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Philip Hammond delivered Britain’s annual Budget on Monday and it was far from a normal fiscal event. The era of austerity is drawing to a close, the chancellor announced, but the spectre of Brexit hangs over the UK’s economy. His ability to plan and predict what will happen to growth and tax receipts after next March has limited his room for manoeuvre. Yet there were plenty of spending giveaways — notably on the National Health Service and welfare — and a new digital services tax. Our commentary:

Martin Wolf says Mr Hammond has been given a fiscal gift that is being handed straight back to the electorate. This represents the UK’s largest discretionary fiscal loosening since the OBR was founded in 2010.

Robert Shrimsley concludes that this is a Budget with menaces. Mr Hammond is hoping that MPs will be persuaded that the good times will arrive again once they vote through a Brexit deal.

Ruth Lea thinks Project Fear has returned and Hammond unwisely wheeled out the frighteners about the impact of a no-deal exit from the EU.

Rupert Harrison thinks that public services are putting pressure on fiscal prudence. He notes that the UK’s debt burden remains dangerously high.

I’ve argued that the Budget treads a delicate line between Hammond’s aversion to tax rises and his colleague’s desire for spending. But the lack of boldness is disappointing.

The FT editorial board concludes that the chancellor is throwing the dice to try to secure a soft Brexit.

And in our non-Budget-related content:

Gideon Rachman makes the case for why globalism is good for you, noting that the likes of US president Donald Trump do not seem to have learnt the lessons of the 1930s.

Constanze Stelzenmüller says that the collapse of Germany’s centre ground brings the era of Angela Merkel to a close.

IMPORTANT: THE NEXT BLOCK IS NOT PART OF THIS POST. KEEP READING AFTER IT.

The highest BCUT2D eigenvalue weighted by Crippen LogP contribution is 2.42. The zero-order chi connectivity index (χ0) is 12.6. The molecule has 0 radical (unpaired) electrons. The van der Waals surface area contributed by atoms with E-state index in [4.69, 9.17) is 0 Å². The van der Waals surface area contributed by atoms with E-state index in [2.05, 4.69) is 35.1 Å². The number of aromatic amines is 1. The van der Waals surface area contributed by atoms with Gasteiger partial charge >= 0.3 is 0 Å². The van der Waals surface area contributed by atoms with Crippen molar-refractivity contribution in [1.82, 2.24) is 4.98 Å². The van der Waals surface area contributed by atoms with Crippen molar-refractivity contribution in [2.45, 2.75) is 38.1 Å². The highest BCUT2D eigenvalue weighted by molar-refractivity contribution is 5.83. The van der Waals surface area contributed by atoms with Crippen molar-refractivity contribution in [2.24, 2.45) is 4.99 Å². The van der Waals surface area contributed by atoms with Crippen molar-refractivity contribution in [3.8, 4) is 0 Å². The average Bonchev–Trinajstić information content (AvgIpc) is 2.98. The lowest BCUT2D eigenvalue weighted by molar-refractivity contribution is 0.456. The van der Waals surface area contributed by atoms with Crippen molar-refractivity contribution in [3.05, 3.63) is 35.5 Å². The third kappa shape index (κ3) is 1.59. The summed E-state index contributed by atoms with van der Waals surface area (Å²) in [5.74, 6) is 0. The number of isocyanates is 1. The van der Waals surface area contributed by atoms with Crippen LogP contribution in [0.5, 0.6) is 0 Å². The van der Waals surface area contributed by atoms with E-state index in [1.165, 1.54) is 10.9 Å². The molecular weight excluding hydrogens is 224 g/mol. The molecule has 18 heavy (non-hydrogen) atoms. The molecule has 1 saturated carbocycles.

James Woolsey argues that America must act to protect its power grid, as electrical infrastructure is vulnerable to both extreme weather and cyber attack.

Nick Butler writes that science can succeed on climate change where politics fails.

What you’ve been saying

Natural climate solutions backed by solid science are available today: letter from Peter Wheeler, London, UK

While Martin Wolf’s analysis of the recent report from the Intergovernmental Panel on Climate Change is admirable in its overarching message, one crucial element is notable by its absence. Changes to agriculture will indeed be important if we are to have any chance of meeting the terms of the Paris agreement, as potentially will technological innovations such as carbon capture. But it’s even more important to recognise the power of reforestation, smarter forestry practices and better conservation of associated carbon-storing ecosystems, including peatlands, wetlands and mangroves. Together, it’s estimated that these “natural climate solutions” are capable of delivering 37 per cent of the emissions reductions over the critical 2020-30 period.

In response to “Italy is setting itself up for a monumental fiscal failure”, Eib says:

As much as Italy needs reform and I don’t think the current government is able to do that, the European Commission and Germany are very wrong here. Italy desperately needs fiscal stimulus. The 3 per cent deficit rule hinders that and means Italy’s balance sheet recession will continue to damage the economy. It’s political and economic dogma and it’s wrong.